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2020 California Journalism Awards Digital Public Service Journalism Contest Winners – Monthly Unique Visitors: 100,000 & under

2020 California Journalism Awards
Digital Public Service Journalism Contest Winners

Monthly Unique Visitors: 100,000 & under


First-place and second-place plaques will be shipped directly to the winning publications in the coming weeks.

Personalized certificates will also be mailed to winners in each category.

A complete list of all California Journalism Award winners will be provided on May 18th.


Circ Group(s)Category NameAwardOrganizationCityEntry TitleCommentsCredits
Monthly Unique Visitors: 100,000 & underPublic Service JournalismFirst PlacePleasanton WeeklyPleasanton2020 Tri-Valley candidate forum seriesProviding the public with access to local government and supporting democracy are some of the fundamentals of journalism, and the staff of the Pleasanton Weekly went above and beyond in their quest to fulfill their duty in those areas. Their reporting on the candidates, issues and forums was top-notch, and when compounded by the fact that they set up and moderated these forums and during a pandemic and while completing their "regular" jobs, it's almost unfathomable that the staff was able to accomplish this without having some wide variety of super powers. This is the type of journalism and newsroom that I will teach to my reporting public affairs students for years, as it represents the very best of what we can be and do as local journalists when we try hard enough to make it happen.
The design isn't fancy, but it doesn't have to be when the writing and reporting are as solid as it is here. This is good, old-fashioned reporting at its best, and the timeline behind it all again makes me wonder if super powers came into play. This team and the Pleasanton Weekly truly did its community a tremendous public service.
Jeremy Walsh, Gina Channell, Ryan Degan, Julia Baum, Cierra Bailey
Monthly Unique Visitors: 100,000 & underPublic Service JournalismSecond PlaceCapital & MainLos AngelesWhen COVID-19 Hit L.A. Nursing Homes, Where Was the County's Department of Public Health?This series stood out for its deep, thorough reporting, use of public records and data, reader-friendly layout (nice use of breakout quotes) and prolific hyperlinks, to name a few of its many standout features. This was easily the most comprehensive look I've seen into COVID-19's spread within nursing homes, and the effort that went into this is obvious. So is the public service effect of this story, as it's clear that Capital & Main (and largely Mr. Feingold) forced the county to take action (more than once) through its dogged and tireless pursuit of the truth. I am curious what the effect has been of C&M's investigation into the HFID, but even without knowing that, this work overall is a solid example of what public service journalism should be and do.Danny Feingold, Dan Ross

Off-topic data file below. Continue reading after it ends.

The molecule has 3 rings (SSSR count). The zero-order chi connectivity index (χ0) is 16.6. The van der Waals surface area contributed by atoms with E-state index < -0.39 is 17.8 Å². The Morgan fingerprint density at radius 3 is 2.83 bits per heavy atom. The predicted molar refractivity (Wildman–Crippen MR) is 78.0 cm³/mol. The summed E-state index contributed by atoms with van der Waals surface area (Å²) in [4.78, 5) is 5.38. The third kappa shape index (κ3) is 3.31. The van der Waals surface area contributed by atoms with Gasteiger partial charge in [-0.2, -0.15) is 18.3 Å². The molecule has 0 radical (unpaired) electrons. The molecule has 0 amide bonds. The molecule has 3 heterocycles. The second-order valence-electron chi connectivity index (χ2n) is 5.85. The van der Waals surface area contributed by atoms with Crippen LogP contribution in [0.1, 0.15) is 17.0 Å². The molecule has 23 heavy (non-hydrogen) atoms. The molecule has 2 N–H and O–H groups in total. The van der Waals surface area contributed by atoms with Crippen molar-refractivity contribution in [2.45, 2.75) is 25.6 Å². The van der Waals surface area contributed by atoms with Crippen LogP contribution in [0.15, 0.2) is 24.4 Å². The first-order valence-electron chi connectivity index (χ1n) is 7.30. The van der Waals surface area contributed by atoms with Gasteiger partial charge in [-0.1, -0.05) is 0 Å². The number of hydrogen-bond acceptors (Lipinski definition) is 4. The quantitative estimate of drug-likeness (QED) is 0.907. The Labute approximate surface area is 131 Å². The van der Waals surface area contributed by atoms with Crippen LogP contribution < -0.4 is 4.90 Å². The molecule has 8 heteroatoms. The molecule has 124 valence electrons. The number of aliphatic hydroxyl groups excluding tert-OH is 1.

Monthly Unique Visitors: 100,000 & underPublic Service JournalismThird PlaceChicoSolChicoButte County Latinos hit hardest by pandemicThe public service effect of Ms. Layton's July article is impossible to miss in the subsequent two entries, and I applaud ChicoSol on its efforts to highlight a disparity and follow that reporting through. I will be interested in seeing the one-year story and will make sure to look for it. Ms. Layton's writing style was straightforward and approachable, and the story was not bogged down with data. I like the use of a narrative lede in the second article and found the main source a compelling "character" and found myself cheering for her group. This is classic and clean public service journalism.Leslie Layton
Monthly Unique Visitors: 100,000 & underPublic Service JournalismFourth PlaceThe Malibu TimesMalibuThe Woolsey Fire's Two-Year AnniversaryThis is solid and thorough reporting in a category with very stiff competition. I appreciated the structure of the series, with the recap and introduction stories preceding the bulk of the new information. Ms. Sawicki's firsthand knowledge of the fire, deep sourcing and methodical reporting provided readers with a large swath of information and very macro view of what has happened during the two years since (changes implemented for safety, updates from public officials, the lingering effect on nature and wildlife, etc.)Emily Sawicki
Monthly Unique Visitors: 100,000 & underPublic Service JournalismFifth PlaceCoachella Valley IndependentDaily DigestConsolidating the most important daily news items into a digestible and accessible form was a great idea and the reach and effect on the public was impressive, but the competition was fierce in this category. I have seen other types of news digests, but I really thought the editor's note in every issue was unique and a very user-friendly way to reach your audience.Jimmy Boegle